Basic White Bread & King Arthur Flour Blog & Bake™

by Kate on May 11, 2013

Post image for Basic White Bread & King Arthur Flour Blog & Bake™

How do you share the experience of a lifetime? I share my experiences through photos. Each time I attend the smallest event, a day in a park or at a lake having a picnic lunch, a family barbeque … the moments are captured with the click of my camera. Big events are no different. Birthday parties, graduations, weddings, each moment frozen in time with the opening and closing of my shutter.

King Arthur Flour Sign

When I received a coveted invitation to the very small, intimate King Arthur Flour Blog & Bake™ event I was beyond thrilled and knew that my camera would get a workout and did it ever. During my time in Vermont, I took over 800 pictures!!! I’ve tried to whittle it down but there were so many amazing moments that I want to share with you so let the journey begin.

When I saw the guest list I was flattered to be in such wonderful company and truth be told, I was more than a little star struck. Many of the attendees were the authors of blogs that I read on a regular basis and hold in high esteem. I couldn’t wait to meet them! Each of the 11 other bloggers I had the privilege of baking with were each incredibly talented and just such nice people. I mean, really nice! Immediately warm and so very interesting.

Hogwash Farm

When we arrived in Norwich, Vermont the festivities began almost immediately after we got settled in our rooms. We started our 3-day experience with at Hogwash Farm, a small family farm with a focus on rare heritage breed animals such as Jacob sheep, Belted Galloway cattle, chickens, turkeys, and pigs. How cute are those little piglets?!? I wanted to share every picture I took of them with you. And the big pigs loooove day-old King Arthur Flour baguettes! All the animals at Hogwash Farm are grass-fed and are raised outside year-round because the animals are happier, healthier, and produce a better product.

Farm 3

From there we journeyed to Killdeer Farm, where they grow fresh, seasonal food and flowers with a commitment to certified organic and sustainable practices. There they grow many kinds of flowers as well as herbs and plenty of vegetables. How gorgeous are those leafy lettuce rows? I couldn’t take my eyes off them.

Killdeer Farm 1

We learned a lot about growing many different vegetables and flowers, especially tomatoes. Their tomatoes are grown in greenhouses where the plants are pollinated by bees. I had visions of dying in there since I’m deathly allergic to bees but I left them alone and they left me alone. Everyone was happy. By growing in greenhouses, the farm is able to control the water and pollutants that the tomatoes would otherwise be exposed to.

After our brains were filled with farming knowledge it was time to head to the place we’d all be dreaming of for months before, King Arthur Flour’s Baking Education Center. Ahhhh!!! (Queue the heavenly music…)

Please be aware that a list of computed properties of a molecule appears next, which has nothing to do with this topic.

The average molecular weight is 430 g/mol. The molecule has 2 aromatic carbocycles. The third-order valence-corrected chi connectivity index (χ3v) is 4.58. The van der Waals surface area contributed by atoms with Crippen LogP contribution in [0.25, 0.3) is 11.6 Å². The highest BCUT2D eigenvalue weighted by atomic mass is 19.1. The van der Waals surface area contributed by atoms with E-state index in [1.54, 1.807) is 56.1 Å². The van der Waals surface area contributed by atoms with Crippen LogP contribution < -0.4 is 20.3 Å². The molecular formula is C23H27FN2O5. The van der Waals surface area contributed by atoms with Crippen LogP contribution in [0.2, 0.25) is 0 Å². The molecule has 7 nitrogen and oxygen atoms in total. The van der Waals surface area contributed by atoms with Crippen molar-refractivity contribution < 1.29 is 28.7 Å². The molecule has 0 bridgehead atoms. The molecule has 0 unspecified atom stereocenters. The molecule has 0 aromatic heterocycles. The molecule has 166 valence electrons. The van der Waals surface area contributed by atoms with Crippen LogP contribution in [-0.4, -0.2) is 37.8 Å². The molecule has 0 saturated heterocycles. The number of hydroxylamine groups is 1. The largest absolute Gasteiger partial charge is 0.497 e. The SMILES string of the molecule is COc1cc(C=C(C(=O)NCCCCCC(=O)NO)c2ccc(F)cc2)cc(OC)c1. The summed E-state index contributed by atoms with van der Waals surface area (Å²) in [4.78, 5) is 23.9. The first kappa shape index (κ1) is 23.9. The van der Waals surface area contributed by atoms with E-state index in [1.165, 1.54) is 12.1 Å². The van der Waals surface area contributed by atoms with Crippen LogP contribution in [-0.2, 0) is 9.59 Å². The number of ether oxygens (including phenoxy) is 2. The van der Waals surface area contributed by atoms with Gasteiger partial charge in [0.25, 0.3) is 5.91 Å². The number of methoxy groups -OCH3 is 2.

King Arthur Flour Baking Education Center

Heaven indeed, I was filled with excitement to be there and in anticipation of all we were about to learn. We started our afternoon off by preparing a preferment for pizza dough that we would finish making the next day. We were split into teams to make them and once we did, we named them (yes, named them) and tucked them in for the night.

Rise and Shine Preferment

After a full day of farming and preferments it was time to eat. We were treated to an educational dinner experience courtesy of Cabot Cheese. We viewed a crepe-making demonstration while we sipped beer from Harpoon Brewery. After dinner we learned A LOT more about cheese, cheddar specifically. We sampled 8 tempting cheddars during our tasting. My favorite was the Cabot Old School which I’ve never seen in in stores. Turns out it’s rare and is only sold one per year. No wonder I like it so much, I’ll never get to have it again!

Cabot Dinner 1

We learned that ALL cheese is white. Yep, all of it! Originally cheese was dyed yellow because the cows milk producing the cheese would be more yellow in the warmer months, producing better tasting cheese. In the winter months, the milk would be lighter so cheese makers began dying the cheese to make it more appealing the the buyer. I’ve met people who will proclaim their loathing of white cheddar and their love of orange cheddar. Now I can burst their bubble and tell them it’s all the same thing. I’d love to do a blind taste test! *Note to self: Get some guinea pigs and conduct that test.

Cabot Dinner 2With bellies full and brains in a cheese coma, we headed back to the lovely Norwich Inn which would be home for the next 3 nights. After a great night’s sleep we had a fresh breakfast of fruits and pastry and then launched into a full day of baking! Our day started off by adding to our preferments from the night before to create no knead pizza dough which would later turn into our dinner. Then we began working on this lovely Basic White Bread. It’s soft, with a golden crust that kicks the pants of any bagged white bread I’ve ever had! A smear of butter is all it took and we devoured this loaf in no time. I don’t particularly like white sandwich bread, I’m more of a whole wheat girl but this loaf made me a convert for sure. Move over, Wonder Bread!